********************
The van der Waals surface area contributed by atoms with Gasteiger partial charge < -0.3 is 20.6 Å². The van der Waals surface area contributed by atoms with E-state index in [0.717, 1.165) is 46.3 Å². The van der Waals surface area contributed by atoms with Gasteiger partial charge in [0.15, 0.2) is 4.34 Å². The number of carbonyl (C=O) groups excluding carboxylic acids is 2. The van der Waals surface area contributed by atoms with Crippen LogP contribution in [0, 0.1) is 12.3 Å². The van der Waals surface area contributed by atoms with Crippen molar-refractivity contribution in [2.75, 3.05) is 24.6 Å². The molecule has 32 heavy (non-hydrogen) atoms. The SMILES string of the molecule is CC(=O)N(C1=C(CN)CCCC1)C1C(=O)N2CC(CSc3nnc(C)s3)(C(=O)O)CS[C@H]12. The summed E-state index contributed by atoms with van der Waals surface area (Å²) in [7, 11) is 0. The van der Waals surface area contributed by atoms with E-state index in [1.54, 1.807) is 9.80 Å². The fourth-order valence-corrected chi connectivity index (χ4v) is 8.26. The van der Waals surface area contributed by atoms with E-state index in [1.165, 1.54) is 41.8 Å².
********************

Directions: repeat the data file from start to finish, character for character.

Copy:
The van der Waals surface area contributed by atoms with Gasteiger partial charge < -0.3 is 20.6 Å². The van der Waals surface area contributed by atoms with E-state index in [0.717, 1.165) is 46.3 Å². The van der Waals surface area contributed by atoms with Gasteiger partial charge in [0.15, 0.2) is 4.34 Å². The number of carbonyl (C=O) groups excluding carboxylic acids is 2. The van der Waals surface area contributed by atoms with Crippen LogP contribution in [0, 0.1) is 12.3 Å². The van der Waals surface area contributed by atoms with Crippen molar-refractivity contribution in [2.75, 3.05) is 24.6 Å². The molecule has 32 heavy (non-hydrogen) atoms. The SMILES string of the molecule is CC(=O)N(C1=C(CN)CCCC1)C1C(=O)N2CC(CSc3nnc(C)s3)(C(=O)O)CS[C@H]12. The summed E-state index contributed by atoms with van der Waals surface area (Å²) in [7, 11) is 0. The van der Waals surface area contributed by atoms with E-state index in [1.54, 1.807) is 9.80 Å². The fourth-order valence-corrected chi connectivity index (χ4v) is 8.26. The van der Waals surface area contributed by atoms with E-state index in [1.165, 1.54) is 41.8 Å².